Tuesday, September 23, 2008

Global Warming

I created this when I was bored. I painted it in Photoshop CS2, just from my imagination. It's just a non-specific planet.




GLOBAL WARMING
“The weight of scientific evidence shows that “global warming” began 300 years ago, at the end of an unusually prolonged period of comparative solar inactivity known as the Maunder Minimum, and has continued since then at a near-uniform 1 F per century. Throughout most of that long period of warming, we were not numerous enough or industrially active enough to have made any impact on mean global surface temperatures whatsoever (Akasofu, 2007). The last year which set a record for mean global surface temperature was 1998, when an exceptional but not unprecedented El Nino Southern Oscillation caused a sharp spike in global temperatures as stored heat was released from the world’s oceans to the atmosphere. Note that the instrumental temperature record began only in 1880; and, given the long-run rising trend in global temperatures, higher temperatures at the end of the period of record are scarcely surprising.

Since 1998 no new annual temperature record has been set. Since late 2001, linear-regression trends for all four of the major global-temperature datasets have been downward (Figure 1). The drop in temperature between January 2007 and January 2008 was the greatest since instrumental records began in 1880. Whatever else is happening in the climate, “global warming” is not “happening now” and has not been happening for a decade. No new annual global-temperature record is expected until 2015 (Keenlyside et al., 2008).. Not one of the computer models predicted this long period of global cooling. In the month of June 2008, exactly 20 years after James Hansen’s forecast to Congress that global temperatures would rise sharply, global temperatures were actually cooler than they had been when he made the forecast in June 1988.”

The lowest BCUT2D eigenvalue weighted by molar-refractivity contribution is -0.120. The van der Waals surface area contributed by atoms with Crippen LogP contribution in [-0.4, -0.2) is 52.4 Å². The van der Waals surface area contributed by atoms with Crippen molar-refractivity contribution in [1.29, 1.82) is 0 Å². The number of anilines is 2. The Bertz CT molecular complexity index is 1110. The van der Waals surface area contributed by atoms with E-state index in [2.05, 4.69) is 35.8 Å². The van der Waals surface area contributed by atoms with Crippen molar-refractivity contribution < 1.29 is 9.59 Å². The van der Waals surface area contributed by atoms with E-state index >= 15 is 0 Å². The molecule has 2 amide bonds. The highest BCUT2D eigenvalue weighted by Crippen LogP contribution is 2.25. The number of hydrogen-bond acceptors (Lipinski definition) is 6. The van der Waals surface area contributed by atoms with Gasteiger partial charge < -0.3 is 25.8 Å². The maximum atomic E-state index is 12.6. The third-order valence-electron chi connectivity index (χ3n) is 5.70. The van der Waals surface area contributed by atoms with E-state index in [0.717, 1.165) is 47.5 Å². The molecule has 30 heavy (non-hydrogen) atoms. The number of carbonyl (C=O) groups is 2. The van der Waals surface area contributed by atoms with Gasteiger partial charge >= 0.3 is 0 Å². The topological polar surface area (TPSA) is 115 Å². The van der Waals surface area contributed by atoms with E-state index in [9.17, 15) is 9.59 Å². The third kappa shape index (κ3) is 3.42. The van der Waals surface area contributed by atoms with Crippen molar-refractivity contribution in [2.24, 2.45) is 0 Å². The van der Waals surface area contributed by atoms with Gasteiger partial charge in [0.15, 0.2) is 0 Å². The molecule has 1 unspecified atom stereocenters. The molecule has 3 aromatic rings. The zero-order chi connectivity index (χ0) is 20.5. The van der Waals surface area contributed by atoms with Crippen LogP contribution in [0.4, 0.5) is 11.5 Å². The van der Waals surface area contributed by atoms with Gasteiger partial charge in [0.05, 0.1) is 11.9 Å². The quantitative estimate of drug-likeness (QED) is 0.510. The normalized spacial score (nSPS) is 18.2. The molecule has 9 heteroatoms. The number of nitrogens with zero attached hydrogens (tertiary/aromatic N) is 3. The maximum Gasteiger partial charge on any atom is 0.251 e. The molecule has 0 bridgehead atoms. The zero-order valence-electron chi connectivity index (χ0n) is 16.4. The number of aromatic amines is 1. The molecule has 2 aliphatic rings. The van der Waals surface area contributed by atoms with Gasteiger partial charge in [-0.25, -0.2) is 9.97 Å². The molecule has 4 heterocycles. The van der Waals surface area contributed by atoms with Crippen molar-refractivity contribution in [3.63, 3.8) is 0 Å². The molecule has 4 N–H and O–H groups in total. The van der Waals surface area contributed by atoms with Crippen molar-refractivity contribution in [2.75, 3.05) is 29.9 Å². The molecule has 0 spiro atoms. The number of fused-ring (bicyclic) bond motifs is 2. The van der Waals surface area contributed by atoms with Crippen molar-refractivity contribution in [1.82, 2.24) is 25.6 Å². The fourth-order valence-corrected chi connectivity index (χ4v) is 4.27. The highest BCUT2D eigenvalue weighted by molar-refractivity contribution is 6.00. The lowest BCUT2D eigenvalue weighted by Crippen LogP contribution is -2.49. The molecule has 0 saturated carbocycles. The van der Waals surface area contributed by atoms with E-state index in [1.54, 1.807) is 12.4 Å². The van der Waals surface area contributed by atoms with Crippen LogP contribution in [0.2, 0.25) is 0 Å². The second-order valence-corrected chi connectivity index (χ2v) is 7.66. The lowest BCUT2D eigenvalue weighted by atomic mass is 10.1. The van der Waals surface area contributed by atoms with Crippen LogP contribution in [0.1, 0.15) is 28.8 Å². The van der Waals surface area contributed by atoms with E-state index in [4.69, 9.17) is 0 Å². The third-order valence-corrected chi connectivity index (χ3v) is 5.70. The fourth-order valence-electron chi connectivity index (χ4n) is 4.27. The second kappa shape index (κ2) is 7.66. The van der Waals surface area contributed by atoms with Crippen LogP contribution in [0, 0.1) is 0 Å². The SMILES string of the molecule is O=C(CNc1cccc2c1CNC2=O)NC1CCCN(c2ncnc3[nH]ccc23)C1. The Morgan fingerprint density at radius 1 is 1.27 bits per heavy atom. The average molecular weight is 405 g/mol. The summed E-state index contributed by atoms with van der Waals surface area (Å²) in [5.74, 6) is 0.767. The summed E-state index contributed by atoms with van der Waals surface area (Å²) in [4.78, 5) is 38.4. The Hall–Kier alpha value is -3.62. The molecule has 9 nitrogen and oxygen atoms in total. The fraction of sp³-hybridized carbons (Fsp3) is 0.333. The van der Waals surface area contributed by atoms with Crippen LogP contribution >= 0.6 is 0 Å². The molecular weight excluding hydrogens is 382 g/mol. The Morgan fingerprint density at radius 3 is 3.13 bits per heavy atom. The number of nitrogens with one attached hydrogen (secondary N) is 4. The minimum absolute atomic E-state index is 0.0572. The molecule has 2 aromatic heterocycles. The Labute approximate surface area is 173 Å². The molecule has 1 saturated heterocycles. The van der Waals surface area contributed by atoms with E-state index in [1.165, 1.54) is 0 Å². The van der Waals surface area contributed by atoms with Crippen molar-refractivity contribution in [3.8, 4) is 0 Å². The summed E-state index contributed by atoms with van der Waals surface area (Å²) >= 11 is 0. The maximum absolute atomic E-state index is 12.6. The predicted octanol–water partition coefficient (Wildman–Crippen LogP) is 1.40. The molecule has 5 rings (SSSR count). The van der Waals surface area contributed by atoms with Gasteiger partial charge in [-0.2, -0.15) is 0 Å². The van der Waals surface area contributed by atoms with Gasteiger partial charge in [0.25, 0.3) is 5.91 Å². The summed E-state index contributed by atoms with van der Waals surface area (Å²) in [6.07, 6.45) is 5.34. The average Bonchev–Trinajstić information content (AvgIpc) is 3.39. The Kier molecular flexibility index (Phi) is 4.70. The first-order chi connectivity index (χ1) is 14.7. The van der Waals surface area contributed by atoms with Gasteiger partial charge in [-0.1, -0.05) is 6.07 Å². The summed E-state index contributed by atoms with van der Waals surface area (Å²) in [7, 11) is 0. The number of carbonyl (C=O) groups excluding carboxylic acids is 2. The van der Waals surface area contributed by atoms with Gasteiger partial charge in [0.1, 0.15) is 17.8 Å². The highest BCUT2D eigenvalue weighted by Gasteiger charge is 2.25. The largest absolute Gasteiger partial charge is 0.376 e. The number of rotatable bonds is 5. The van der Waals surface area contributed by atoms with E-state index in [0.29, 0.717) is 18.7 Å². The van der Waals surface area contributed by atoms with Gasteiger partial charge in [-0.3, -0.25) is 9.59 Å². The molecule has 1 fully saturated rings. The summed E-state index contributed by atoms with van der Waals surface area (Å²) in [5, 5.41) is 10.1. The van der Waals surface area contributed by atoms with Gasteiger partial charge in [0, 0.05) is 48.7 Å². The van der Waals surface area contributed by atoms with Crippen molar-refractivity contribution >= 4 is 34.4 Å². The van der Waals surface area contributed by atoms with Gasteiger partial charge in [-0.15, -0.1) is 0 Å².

From: http://scienceandpublicpolicy.org/scarewatch/global_warming_not_happening.html

7 comments:

thekingpin68 said...

When I first saw your planet I thought maybe it was supposed to be the earth after global warming took its toll.

Russ:)

Jeff said...

When I first saw your planet I thought maybe it was supposed to be the earth after global warming took its toll.

LOL! No, it's not supposed to be the Earth.

Stan McCullars said...

As a Star Trek fan I have to ask...

would that be a Class M planet?

Jeff said...

Stan,

As a Star Trek fan I have to ask...
would that be a Class M planet?


LOL! I, too, like Star Trek, though my favorite has always been the original series. I did not envision that planet as being inhabited, but who knows? I'll have to do a scan for life forms to find out for sure.

Oh, and for the sake of any non-Trekkies that may be reading this, here is the definition of a "Class M" planet:

"Class M, or "Terrestrial", planets are the most commonly visited planets in the Star Trek series. They are named after the Vulcan term "Minshara" class. They have atmospheres comprised of nitrogen and oxygen but most importantly, they have an abundance of liquid water necessary for carbon-based life to exist. Life is almost always present and is often flourishing as extensive plant and animal life. Usually, a sentient race is also present. Earth is a textbook example of a Class M world. Other worlds in the series are mentioned as being Class M planets, such as Vulcan, Cardassia Prime, Risa (initially seen in the Next Generation episode "Captain's Holiday"), Bajor, Betazed, Romulus, and Qo'noS."

From Wikipedia

rob's uncle said...

James Hansen in his own words [Nature Sep 05 2008]:
This week, James Hansen was in London, UK, to testify on behalf of activists who defaced a coal-fired power station in Kent. Geoff Brumfiel caught up with Hansen at a London hotel to find out what has got him all hot and bothered.
Why did you come to testify?
Nothing could be more central to the problem we face with global climate change. If you look at the size of the oil, gas and coal reservoirs you'll see that the oil and gas have enough CO2 to bring us up to a dangerous level of greenhouse gases in the atmosphere.
There's a potential to solve that problem if we phase out coal. If we were to have a moratorium on coal-fired power plants within the next few years, and then phase out the existing ones between 2010 and 2030, then CO2 would peak at something between 400 and 425 parts per million. That leaves a difficult problem, but one that you can solve.
Do you think that leaders like UK Prime Minister Gordon Brown have lived up to their promises on climate change?